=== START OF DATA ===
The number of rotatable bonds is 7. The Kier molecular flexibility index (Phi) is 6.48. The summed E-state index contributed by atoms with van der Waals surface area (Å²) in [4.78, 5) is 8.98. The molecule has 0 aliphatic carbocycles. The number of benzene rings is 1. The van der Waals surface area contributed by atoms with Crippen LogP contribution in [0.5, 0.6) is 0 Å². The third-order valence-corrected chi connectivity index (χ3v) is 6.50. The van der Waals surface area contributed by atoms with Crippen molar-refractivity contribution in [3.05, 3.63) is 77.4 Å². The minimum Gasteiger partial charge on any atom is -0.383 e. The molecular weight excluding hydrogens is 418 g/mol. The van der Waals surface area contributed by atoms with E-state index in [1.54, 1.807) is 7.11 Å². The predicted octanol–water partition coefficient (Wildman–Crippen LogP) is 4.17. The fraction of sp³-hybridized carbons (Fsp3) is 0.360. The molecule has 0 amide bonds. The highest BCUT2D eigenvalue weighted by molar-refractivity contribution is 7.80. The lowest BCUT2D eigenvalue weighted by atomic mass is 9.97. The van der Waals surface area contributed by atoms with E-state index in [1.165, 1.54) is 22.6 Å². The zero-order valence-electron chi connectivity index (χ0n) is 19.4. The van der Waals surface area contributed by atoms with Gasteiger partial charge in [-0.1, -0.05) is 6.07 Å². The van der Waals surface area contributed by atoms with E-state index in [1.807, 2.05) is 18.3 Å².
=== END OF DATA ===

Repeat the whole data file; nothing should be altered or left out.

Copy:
The number of rotatable bonds is 7. The Kier molecular flexibility index (Phi) is 6.48. The summed E-state index contributed by atoms with van der Waals surface area (Å²) in [4.78, 5) is 8.98. The molecule has 0 aliphatic carbocycles. The number of benzene rings is 1. The van der Waals surface area contributed by atoms with Crippen LogP contribution in [0.5, 0.6) is 0 Å². The third-order valence-corrected chi connectivity index (χ3v) is 6.50. The van der Waals surface area contributed by atoms with Crippen molar-refractivity contribution in [3.05, 3.63) is 77.4 Å². The minimum Gasteiger partial charge on any atom is -0.383 e. The molecular weight excluding hydrogens is 418 g/mol. The van der Waals surface area contributed by atoms with E-state index in [1.54, 1.807) is 7.11 Å². The predicted octanol–water partition coefficient (Wildman–Crippen LogP) is 4.17. The fraction of sp³-hybridized carbons (Fsp3) is 0.360. The molecule has 0 amide bonds. The highest BCUT2D eigenvalue weighted by molar-refractivity contribution is 7.80. The lowest BCUT2D eigenvalue weighted by atomic mass is 9.97. The van der Waals surface area contributed by atoms with E-state index in [1.165, 1.54) is 22.6 Å². The zero-order valence-electron chi connectivity index (χ0n) is 19.4. The van der Waals surface area contributed by atoms with Gasteiger partial charge in [-0.1, -0.05) is 6.07 Å². The van der Waals surface area contributed by atoms with E-state index in [1.807, 2.05) is 18.3 Å².